Survivors of abusive relationships often choose to stay in the relationship with their abusive partners due to trauma bonding. Are you experiencing this too?
Trauma bonding is an inevitable aspect of any abusive relationship. However it can often be difficult for the abused to identify while they are still in the relationship. As our narcissistic partner manipulates and controls us constantly, we often become stuck in a toxic cycle of abuse and seeking validation.
What is trauma bonding?
“Trauma bonding is loyalty to a person who is destructive,” explains abusive relationship recovery coach Sharie Stines, Psy.D. The more your toxic partner controls and abuses you, the more you will seek love, respect, and validation from them. In a romantic relationship, when one partner is repeatedly abused by the other over a long period of time, trauma bonding can occur. However, it can also take place in non-romantic relationships as well, like between friends, family members, and even coworkers.
The abuser will manipulate the abused partner in such a way that they will believe that abuse is normal in relationships. The abused will believe that it is their fault that their narcissistic partner is abusive. That they deserve to be abused by their toxic partner. As the relationship progresses and evolves, the abused partner will become more insecure and increasingly seek validation and admiration from their narcissistic partner. As a result, the toxic partner will feel even more empowered, leading the way to further control and manipulation.
“We become addicted to seeking a positive response” from our abuser, writes author and licensed marriage and family therapist Darlene Lancer, JD, MFT. She adds that trauma bonding occurs “due to repeated cycles of abuse in which the intermittent reinforcement of reward and punishment creates emotional bonds that resist change. It explains why abusive relationships are the most difficult to leave.” We become increasingly codependent on our abuser and eventually lose our sense of self in our attempts to please our narcissistic partner. The more we try to please them, the more they abuse us, and the harder it becomes for the abused partner to leave.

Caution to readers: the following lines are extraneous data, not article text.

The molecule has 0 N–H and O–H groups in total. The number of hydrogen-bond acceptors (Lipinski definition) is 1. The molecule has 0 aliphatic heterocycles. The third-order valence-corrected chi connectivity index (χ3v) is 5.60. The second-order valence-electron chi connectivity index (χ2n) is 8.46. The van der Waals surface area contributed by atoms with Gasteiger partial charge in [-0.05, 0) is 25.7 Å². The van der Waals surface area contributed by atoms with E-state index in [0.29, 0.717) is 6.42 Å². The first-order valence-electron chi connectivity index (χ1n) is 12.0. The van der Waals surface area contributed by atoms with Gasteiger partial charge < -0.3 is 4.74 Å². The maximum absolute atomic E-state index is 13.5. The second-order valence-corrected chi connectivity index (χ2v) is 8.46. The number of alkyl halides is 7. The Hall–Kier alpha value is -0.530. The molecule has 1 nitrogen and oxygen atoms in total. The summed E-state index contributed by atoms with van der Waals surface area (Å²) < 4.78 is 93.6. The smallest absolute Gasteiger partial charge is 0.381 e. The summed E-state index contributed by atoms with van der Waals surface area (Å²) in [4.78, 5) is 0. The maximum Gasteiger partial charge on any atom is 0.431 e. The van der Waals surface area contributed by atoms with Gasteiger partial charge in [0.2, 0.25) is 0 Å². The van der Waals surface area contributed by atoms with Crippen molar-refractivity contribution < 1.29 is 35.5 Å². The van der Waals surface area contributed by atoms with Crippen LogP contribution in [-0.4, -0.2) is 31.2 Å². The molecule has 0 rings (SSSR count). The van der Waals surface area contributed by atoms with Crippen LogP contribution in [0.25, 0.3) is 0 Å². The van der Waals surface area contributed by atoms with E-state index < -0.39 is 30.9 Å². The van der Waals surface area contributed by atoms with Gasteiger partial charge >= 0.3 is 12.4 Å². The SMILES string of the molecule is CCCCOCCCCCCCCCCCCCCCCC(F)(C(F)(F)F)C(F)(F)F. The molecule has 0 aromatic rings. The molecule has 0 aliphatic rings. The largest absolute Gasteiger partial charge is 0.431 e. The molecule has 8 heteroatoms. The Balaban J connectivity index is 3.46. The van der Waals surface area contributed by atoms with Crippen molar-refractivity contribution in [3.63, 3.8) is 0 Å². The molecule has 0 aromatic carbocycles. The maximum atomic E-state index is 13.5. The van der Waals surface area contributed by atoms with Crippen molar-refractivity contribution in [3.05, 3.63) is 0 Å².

Signs of trauma bonding
Sometimes it can take months, if not years, to recognize that you are trapped in such a type of a relationship and bonding. This is why it is crucial that you learn to identify some of the signs of trauma bonding.
Here are some of the common signs you need to look out for if you are in an abusive relationship according to Sharie Stines:
- Although there is a steady pattern of abuse and non-performance, you keep on believing their lies and promises despite all signs pointing to the contrary.
- Even though you may not be affected by a certain behavior, action or incident, your friends and family appear to be shocked, appalled or disturbed by the fact that you accepted it from your partner.
- You feel helpless, trapped and stuck as your narcissistic partner continues their destructive and toxic behavior.
- You try to play the “rescuer” by attempting to change your toxic partner into a “better” person. You try to help them get over certain bad habits, addictions and be less destructive and non-abusive without making any progress.
- You and your partner engage in the same toxic arguments and fights for the umpteenth time. You fight about the same topics and same issues leading to the same outcomes.
- Although you may not trust or respect your partner or even like them anymore, you feel you cannot detach yourself from them.
- Every time you attempt to leave your narcissistic abusive partner, you end up missing them. The discomfort of being without your partner is so intense and you long for them so much that you falsely believe it’s better to tolerate their abuse than to be without them. You believe that they are the only person who will love you.
Trauma bonding is addictive
It’s like an addiction that you just can’t kick. “Usually trauma bonds occur in relationships involving inconsistent reinforcement, such as those with addicts and alcoholics or in domestic violence situations,” writes Sharie Stines, Psy.D. It can also be observed in dysfunctional marriages as there are certain periods when the relationship appears “normal” to both partners. This type of bonding is also evident in religious cults, hostage situations, child abuse as well as toxic work environments. Sharie adds “The environment necessary to create a trauma bond involves intensity, complexity, inconsistency, and a promise. Victims stay because they are holding on to that elusive “promise” or hope. There is always manipulation involved.”
As the abused partners are desperate for the payoff, they are willing to accept and tolerate all types of toxic and damaging behavior. It is the elusive promise and the constant hope of experiencing happiness and fulfillment of certain personal needs of the abused partner. This is the reason why such bonding becomes addictive for the victim.
Read also: How to Leave A Narcissist or Abuser